“Depending on weather conditions and travel availability, it is possible this could extend into the weekend for some properties,” it added.

Icy conditions are forecast to continue over the next 24 hours, with frequent rain, sleet, hail and snow showers.

The Met Office has extended a yellow warning for snow and ice covering northern Scotland and north-east England until 11.59pm on Thursday.

Rail passengers facing more disruption as train drivers announce strike on busy weekend | UK News

Rail passengers are facing a fresh wave of disruption as train drivers from several companies have announced another strike over a long-running dispute about pay and working conditions.

The 24-hour walkout on Saturday 13 August will coincide with a busy weekend of football, with Premier League games in Manchester, London, Birmingham and Brighton likely to be affected.

Organised by members of the Aslef union, the strike will affect services run by Arriva Rail London, Avanti West Coast, CrossCountry, Greater Anglia, Great Western, Hull Trains, LNER, London Overground, Southeastern and West Midlands Trains.

Timetables are due to be published on 9 August, but passengers are being advised to follow the latest travel advice, check before they set off and allow extra time for their journey.

While companies not involved in the strike will continue running trains, these are expected to be busier than normal.

The industrial action will also affect services running on the morning of Sunday 14 August, with those planning to travel told to consider starting their journey later in the day.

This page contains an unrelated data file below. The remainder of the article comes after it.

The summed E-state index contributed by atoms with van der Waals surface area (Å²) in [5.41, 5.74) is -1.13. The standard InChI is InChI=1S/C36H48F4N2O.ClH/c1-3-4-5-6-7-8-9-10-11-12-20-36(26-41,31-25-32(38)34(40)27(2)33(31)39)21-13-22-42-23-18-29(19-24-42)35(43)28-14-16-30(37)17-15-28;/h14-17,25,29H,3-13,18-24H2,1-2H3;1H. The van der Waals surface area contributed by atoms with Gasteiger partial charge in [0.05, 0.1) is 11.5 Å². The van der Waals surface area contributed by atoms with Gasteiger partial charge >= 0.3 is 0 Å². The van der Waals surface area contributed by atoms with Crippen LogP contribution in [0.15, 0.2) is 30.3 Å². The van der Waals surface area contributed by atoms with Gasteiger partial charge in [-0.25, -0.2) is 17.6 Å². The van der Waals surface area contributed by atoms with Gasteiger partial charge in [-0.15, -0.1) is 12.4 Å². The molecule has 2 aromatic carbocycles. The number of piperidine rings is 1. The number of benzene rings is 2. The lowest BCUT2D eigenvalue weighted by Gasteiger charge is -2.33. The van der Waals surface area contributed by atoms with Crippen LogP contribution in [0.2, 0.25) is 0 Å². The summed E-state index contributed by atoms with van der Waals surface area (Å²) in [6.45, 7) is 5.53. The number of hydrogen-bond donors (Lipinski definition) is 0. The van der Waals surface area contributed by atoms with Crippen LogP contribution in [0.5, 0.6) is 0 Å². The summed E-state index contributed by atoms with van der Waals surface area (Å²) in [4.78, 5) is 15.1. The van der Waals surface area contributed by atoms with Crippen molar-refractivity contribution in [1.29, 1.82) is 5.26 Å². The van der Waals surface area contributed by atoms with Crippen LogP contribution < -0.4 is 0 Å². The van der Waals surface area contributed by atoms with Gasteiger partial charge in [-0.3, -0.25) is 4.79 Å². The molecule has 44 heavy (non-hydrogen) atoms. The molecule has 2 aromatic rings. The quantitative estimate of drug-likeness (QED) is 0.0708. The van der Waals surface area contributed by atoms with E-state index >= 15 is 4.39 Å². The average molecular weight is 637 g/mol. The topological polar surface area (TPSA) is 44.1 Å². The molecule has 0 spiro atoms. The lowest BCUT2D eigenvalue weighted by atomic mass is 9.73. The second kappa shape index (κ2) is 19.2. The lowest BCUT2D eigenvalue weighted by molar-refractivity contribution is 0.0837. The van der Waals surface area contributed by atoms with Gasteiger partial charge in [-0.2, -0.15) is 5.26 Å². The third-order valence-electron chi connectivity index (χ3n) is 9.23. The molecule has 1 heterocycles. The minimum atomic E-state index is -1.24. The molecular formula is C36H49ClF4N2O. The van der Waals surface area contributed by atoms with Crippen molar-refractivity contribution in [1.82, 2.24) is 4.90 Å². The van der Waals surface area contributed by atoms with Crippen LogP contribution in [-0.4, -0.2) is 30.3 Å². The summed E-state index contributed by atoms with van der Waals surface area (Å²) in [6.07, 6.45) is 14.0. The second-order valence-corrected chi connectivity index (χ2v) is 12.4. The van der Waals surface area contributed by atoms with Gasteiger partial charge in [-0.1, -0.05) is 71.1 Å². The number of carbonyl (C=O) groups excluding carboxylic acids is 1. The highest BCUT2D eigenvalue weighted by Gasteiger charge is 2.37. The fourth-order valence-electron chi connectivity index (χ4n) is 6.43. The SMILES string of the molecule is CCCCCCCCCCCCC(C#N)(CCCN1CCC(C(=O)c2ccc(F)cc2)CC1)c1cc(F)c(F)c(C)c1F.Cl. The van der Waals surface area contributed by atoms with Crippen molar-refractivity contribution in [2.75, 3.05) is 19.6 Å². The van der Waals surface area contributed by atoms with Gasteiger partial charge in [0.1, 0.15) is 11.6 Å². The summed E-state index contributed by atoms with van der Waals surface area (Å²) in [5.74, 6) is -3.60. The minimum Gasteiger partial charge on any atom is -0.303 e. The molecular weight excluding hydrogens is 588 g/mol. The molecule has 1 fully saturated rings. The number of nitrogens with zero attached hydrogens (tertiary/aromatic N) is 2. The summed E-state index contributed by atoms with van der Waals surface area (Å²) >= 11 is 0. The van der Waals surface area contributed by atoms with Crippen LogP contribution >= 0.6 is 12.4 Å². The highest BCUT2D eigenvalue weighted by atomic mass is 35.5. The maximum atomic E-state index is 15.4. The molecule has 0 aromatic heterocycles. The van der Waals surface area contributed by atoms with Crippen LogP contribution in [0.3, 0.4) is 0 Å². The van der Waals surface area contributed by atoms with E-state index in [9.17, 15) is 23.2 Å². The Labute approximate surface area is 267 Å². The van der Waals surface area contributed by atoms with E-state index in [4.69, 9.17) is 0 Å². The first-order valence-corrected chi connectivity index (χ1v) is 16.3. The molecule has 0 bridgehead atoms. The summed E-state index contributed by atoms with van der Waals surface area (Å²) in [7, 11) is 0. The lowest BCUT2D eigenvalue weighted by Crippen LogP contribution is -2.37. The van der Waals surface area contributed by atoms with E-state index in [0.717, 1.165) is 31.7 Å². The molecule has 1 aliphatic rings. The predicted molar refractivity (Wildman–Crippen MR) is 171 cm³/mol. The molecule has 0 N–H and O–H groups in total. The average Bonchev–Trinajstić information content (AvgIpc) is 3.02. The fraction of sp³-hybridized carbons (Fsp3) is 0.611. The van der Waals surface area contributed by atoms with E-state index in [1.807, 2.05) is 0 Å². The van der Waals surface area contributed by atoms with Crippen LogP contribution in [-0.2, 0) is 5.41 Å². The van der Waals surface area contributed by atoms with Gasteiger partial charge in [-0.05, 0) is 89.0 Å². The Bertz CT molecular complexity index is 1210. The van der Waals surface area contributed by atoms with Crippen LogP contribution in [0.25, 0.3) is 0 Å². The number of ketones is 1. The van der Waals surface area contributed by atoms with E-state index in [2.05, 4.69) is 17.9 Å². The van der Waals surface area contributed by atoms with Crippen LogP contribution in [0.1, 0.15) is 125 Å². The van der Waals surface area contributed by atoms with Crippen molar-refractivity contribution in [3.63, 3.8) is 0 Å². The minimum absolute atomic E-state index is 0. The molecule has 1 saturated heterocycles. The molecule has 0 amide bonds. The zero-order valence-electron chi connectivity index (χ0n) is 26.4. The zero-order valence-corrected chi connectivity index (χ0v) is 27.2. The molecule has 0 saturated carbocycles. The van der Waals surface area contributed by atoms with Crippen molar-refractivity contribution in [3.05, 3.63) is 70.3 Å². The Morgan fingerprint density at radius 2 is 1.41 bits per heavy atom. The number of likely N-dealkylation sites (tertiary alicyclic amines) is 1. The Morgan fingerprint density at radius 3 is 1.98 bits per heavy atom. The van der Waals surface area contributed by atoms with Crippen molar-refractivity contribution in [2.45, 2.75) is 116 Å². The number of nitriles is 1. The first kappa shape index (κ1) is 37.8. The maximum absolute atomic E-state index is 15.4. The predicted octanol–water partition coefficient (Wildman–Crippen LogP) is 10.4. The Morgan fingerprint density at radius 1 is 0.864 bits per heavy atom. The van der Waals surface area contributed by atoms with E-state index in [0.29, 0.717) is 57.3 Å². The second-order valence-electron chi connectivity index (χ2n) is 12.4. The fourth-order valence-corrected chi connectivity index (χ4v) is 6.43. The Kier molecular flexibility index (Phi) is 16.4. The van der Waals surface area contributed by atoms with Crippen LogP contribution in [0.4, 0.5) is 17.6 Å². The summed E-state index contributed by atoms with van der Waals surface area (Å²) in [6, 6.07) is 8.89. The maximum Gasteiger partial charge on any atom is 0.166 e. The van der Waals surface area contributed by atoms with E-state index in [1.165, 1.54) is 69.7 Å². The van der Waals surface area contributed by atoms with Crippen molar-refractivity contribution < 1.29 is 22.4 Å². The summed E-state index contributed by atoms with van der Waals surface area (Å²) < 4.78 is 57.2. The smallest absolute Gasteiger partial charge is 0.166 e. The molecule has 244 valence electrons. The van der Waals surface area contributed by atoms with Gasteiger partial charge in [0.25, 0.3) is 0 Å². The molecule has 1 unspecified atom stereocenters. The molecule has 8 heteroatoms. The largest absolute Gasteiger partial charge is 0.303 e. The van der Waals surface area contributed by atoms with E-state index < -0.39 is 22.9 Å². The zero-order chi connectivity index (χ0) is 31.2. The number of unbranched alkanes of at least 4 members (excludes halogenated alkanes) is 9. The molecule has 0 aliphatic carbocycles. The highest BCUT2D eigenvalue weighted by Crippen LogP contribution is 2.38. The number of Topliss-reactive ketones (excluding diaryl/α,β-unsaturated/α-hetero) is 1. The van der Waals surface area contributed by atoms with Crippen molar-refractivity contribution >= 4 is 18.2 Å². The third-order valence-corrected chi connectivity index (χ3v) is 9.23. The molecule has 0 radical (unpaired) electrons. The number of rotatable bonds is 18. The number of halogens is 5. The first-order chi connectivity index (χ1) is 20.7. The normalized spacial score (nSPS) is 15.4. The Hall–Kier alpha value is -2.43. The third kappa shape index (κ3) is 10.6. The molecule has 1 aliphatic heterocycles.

There have been several strikes held so far this year, with unions calling for a pay increase due to the rising cost of living and raising concerns around job security and working conditions.

Earlier this summer, an RMT walkout became the largest British rail strike in 30 years.

In recent weeks, extensive talks have been held over the issues, but the dispute remains unsolved.

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Stationary trains at London stations

‘We must modernise and adapt’

Chairman of the Rail Delivery Group, Steve Montgomery, said: “We’re really disappointed that the Aslef leadership has, for the second time in as many weeks, decided to impose yet more uncertainty for passengers and businesses by disrupting passengers’ weekend plans.

“Like any service or business, things do not just stand still, and we must move with the times. We want to give our people a pay rise, as we know everyone is feeling the pinch due to the cost of living rises.”

He added that further strikes will see people “out of pocket” and urged leaders of Aslef to come forward and reach a deal that is “fair to staff and taxpayers”.

“I will reiterate what I’ve previously said – I am ready and willing to talk to the leadership of Aslef today, tomorrow or indeed any time next week,” Mr Montgomery said.

“They should call off next week’s action and talk to us instead. What our passengers and our staff expect is for us to talk and work out a way through this.”

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Can people get a refund?